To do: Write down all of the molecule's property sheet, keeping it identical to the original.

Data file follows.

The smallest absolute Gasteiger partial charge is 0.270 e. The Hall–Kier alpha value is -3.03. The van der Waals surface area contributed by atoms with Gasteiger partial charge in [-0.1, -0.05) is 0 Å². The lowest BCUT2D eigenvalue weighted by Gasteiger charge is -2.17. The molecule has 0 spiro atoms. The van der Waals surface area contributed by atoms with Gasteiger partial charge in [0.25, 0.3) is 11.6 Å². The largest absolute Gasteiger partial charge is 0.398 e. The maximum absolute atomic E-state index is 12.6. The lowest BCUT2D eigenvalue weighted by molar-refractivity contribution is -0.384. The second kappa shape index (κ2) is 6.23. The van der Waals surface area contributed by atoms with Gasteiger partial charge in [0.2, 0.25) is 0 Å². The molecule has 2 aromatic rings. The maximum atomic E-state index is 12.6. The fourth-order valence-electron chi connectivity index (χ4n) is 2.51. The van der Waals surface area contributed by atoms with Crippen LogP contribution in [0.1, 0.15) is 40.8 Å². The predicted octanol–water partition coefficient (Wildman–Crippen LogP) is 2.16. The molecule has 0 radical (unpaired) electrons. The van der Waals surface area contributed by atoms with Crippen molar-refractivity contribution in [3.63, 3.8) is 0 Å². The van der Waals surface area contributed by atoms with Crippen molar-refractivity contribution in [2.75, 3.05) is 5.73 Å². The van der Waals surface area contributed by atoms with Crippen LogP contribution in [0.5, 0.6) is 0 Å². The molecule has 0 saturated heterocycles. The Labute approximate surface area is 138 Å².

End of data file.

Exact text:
The smallest absolute Gasteiger partial charge is 0.270 e. The Hall–Kier alpha value is -3.03. The van der Waals surface area contributed by atoms with Gasteiger partial charge in [-0.1, -0.05) is 0 Å². The lowest BCUT2D eigenvalue weighted by Gasteiger charge is -2.17. The molecule has 0 spiro atoms. The van der Waals surface area contributed by atoms with Gasteiger partial charge in [0.25, 0.3) is 11.6 Å². The largest absolute Gasteiger partial charge is 0.398 e. The maximum absolute atomic E-state index is 12.6. The lowest BCUT2D eigenvalue weighted by molar-refractivity contribution is -0.384. The second kappa shape index (κ2) is 6.23. The van der Waals surface area contributed by atoms with Gasteiger partial charge in [0.2, 0.25) is 0 Å². The molecule has 2 aromatic rings. The maximum atomic E-state index is 12.6. The fourth-order valence-electron chi connectivity index (χ4n) is 2.51. The van der Waals surface area contributed by atoms with Crippen LogP contribution in [0.1, 0.15) is 40.8 Å². The predicted octanol–water partition coefficient (Wildman–Crippen LogP) is 2.16. The molecule has 0 radical (unpaired) electrons. The van der Waals surface area contributed by atoms with Crippen molar-refractivity contribution in [3.63, 3.8) is 0 Å². The van der Waals surface area contributed by atoms with Crippen molar-refractivity contribution in [2.75, 3.05) is 5.73 Å². The van der Waals surface area contributed by atoms with Crippen LogP contribution in [0.5, 0.6) is 0 Å². The molecule has 0 saturated heterocycles. The Labute approximate surface area is 138 Å².